Linemen Wins and Losses from the Trillion Dollar Infrastructure Bill

2,702 pages is a lot to dig through.


The overarching goal of the $1 trillion dollar plan is to secure the energy infrastructure of the State against all physical and cybersecurity threats.


The deal’s $73 billion investment is the single largest government spending project in clean energy transmission in American history.


The Quick Breakdown for Overhead and Transmission Linemen:


Good News for Linemen:

✔️Impact grants for disruptive events and power outages

✔️Amend the Federal Power Act to streamline construction permits

✔️Strong set aside impacts for smaller utilities


Bad News for Linemen:

No further progress on the Lineman Legacy Act stuck in Senate

Department of Energy Revolving Loan Fund will still support projects that fail to be constructed

Overall very limited specification on rural transmission priorities


Biggest Remaining Unknowns for Linemen:

🟧What happens with the Transmission Facilitation Fund?

🟧How does the Grid Deployment Authority actually impact the speed of powerline construction?


Good News for Linemen:

✔️Impact grants for disruptive events and power outages

The infrastructure orders repairs to crumbling physical infrastructure such as roads and bridges, expansions to broadband internet access, replacement of lead water pipes, financial support for clean energy projects, and improving the weatherization and cybersecurity of vulnerable infrastructure.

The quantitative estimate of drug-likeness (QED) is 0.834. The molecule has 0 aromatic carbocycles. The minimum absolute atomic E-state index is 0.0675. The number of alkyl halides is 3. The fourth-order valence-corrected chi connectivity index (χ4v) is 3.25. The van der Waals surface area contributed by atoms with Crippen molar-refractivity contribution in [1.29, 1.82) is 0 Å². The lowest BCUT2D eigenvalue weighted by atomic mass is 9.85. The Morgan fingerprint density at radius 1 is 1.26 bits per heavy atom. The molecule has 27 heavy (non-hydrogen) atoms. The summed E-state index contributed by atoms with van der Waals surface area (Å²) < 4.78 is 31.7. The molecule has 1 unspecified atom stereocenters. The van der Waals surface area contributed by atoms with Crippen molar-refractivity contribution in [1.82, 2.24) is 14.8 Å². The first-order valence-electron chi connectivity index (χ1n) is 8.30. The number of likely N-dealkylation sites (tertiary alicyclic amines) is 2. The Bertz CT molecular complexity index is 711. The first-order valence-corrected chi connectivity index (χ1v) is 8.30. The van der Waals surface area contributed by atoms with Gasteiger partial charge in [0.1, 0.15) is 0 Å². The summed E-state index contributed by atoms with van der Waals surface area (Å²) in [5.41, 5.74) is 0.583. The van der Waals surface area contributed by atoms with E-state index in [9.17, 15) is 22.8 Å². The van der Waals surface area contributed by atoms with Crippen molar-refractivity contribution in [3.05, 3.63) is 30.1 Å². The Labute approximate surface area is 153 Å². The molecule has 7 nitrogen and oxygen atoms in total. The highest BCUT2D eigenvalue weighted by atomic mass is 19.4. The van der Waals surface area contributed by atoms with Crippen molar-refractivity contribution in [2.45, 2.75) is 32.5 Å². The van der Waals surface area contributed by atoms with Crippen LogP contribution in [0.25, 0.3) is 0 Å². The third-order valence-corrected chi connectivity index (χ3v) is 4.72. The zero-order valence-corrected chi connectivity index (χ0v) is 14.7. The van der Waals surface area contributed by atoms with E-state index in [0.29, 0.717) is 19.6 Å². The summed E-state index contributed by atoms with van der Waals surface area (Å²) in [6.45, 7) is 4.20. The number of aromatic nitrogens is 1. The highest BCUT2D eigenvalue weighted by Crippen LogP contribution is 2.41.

The impact for the power grid is a new grant program for disruptive events and power outages. The eligible recipients include "(A) an electric grid operator; (B) an electricity storage operator; (C) an electricity generator; (D) a transmission owner or operator; (E) a distribution provider".


The grant applicant must show that the capital will be used to make 'supplemental efforts to existing hardening of the eligible entity planned for any given year' or 'reduce the risk of any future disruptive event'.


This broadly defined grant seems to be written very loosely and will give the Department of Energy strong authority to essentially fund whatever project they deem necessary.


This is a positive for lineman particularly journeyman traveling in storm recovery.


✔️Amend the Federal Power Act to streamline construction permits

The goal of this amendment is to speed up the regulatory process needed to verify and approve construction permits of powerlines.


Major infrastructure projects are notoriously tough to build in 21st-century America, and that seems especially true for transmission lines, however critical they are in transforming the energy system.


The gap is growing between the transmission network’s capacity and the need to link wind farms in the Great Plains and Intermountain West, solar farms in the Southwest and hydropower resources in eastern Canada to other regions hungry for carbon-free energy.


The amendment to the FPA designates National Interest Transmissions Corridors that will receive priority treatment. These are broadly defined as corridors that are expected to experience energy transmission constraints in the coming years.


One such project is The Grain Belt Express.


This project is meant to carry up to 4,000 megawatts of wind power in western Kansas to its endpoint in Indiana, part of the 11-state system of grid operator PJM.